2nd Peter 3:9, the Lord is not slack concerning his promises; Heb. 9:15, the promise of eternal life; Gal. 3:29, heirs according to the promise; Gal. 3:14, promise of the Spirit; John 14:3, when I go I will prepare a place for you; Rev. 22:12, I come quickly and my reward will be with me; Matt. 11:28, come to me all you who are weary and have a heavy burden and I will give you rest.

My friends, the difference between life or death and believing or not is a matter of your choice. Why? God has given you the way, the truth and the life and He has done that in the person of Jesus Christ. Do you want to believe what Jesus has said to you? God plainly leaves that decision up to you. Believe Him or not. Remember God’s words are true. He says what He means and means what He says.

Do you want to doubt God who created the heavens and earth? Do you want to doubt God who destroyed the earth with a flood because of sin (Gen. 7:17-23): Do you want to doubt God who said He is coming back and will destroy the earth again, this time with fire (2nd Peter 3:10)?

God’s words and God’s promises are true. If you can believe anything, you can believe that.

No Excuse – Matthew Nawrocki

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“No Excuse”
By Matthew Nawrocki
Newberry Correctional Facility, Newberry, MI

Psalm 19:1-6 says,
“The heavens proclaim the glory of God.
The skies display His craftsmanship.
Day after day they continue to speak;
night after night they make Him known.
They speak without a sound or a word;
their voice is never heard.
Yet their message has gone throughout the earth,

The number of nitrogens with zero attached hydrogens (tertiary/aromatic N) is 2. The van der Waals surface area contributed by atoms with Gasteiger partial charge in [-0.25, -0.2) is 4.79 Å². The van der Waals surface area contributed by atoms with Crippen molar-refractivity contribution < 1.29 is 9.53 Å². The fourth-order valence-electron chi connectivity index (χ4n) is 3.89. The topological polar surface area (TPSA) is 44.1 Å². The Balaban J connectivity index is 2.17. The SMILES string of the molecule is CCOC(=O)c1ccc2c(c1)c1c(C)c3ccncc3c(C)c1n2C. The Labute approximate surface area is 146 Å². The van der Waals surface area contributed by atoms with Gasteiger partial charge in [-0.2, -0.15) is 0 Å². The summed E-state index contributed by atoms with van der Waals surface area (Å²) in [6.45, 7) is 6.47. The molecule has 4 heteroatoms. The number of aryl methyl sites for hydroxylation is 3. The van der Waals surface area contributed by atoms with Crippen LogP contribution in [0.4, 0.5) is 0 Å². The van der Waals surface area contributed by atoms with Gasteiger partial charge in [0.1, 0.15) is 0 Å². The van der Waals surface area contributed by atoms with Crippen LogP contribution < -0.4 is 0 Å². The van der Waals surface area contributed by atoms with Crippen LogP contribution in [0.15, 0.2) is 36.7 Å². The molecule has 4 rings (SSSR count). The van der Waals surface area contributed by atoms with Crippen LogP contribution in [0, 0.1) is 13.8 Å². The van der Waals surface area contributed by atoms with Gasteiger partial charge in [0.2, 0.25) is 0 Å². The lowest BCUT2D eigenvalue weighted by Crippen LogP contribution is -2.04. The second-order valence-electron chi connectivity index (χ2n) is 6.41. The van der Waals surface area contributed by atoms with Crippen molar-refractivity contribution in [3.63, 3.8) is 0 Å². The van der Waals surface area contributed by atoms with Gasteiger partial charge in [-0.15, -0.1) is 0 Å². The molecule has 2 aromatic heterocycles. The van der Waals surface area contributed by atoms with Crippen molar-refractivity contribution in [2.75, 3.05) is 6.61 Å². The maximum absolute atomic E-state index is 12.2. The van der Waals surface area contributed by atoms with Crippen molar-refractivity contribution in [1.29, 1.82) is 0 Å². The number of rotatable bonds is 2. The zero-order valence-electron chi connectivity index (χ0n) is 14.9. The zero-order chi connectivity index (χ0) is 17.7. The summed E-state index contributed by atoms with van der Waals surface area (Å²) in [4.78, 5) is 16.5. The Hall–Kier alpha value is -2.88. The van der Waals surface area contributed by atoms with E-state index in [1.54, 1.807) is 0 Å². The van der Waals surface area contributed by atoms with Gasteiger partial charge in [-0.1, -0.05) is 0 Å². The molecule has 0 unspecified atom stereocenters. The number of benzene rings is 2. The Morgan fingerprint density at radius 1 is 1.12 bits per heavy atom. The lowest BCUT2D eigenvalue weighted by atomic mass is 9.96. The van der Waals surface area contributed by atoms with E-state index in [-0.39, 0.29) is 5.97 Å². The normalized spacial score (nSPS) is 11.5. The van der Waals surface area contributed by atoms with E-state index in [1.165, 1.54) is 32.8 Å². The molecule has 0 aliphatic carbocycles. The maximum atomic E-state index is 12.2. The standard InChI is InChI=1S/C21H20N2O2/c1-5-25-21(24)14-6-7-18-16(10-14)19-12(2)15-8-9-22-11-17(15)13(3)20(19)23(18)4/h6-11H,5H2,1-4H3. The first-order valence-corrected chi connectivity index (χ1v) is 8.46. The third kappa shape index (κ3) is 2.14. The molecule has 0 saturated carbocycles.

and their words to all the world.

God has made a home in the heavens for the sun.
It bursts forth like a radiant bridegroom after his wedding.
It rejoices like a great athlete eager to run the race.
The sun rises at one end of the heavens and follows its course to the other end.
Nothing can hide from its heat.”

A favorite verse of mine is Romans 1:20. It says, “For ever since the world was created, people have seen the earth and sky. Through everything God made, they can clearly see his invisible qualities – his eternal power and divine nature. So they have no excuse for not knowing God.”

It’s hard to imagine that we could be surrounded by such beauty every single day, surrounded by all this nature that is screaming, “It’s Me, God! Here I am!” and yet not even give it a second thought. I love technology. I love the possibilities it creates for the Gospel, for relationships that are separated by distance, for the ability to see and learn things that wouldn’t be possible without it. However, it can be unbalanced in our lives to the extent that we miss every good and perfect thing that is living and breathing all around us.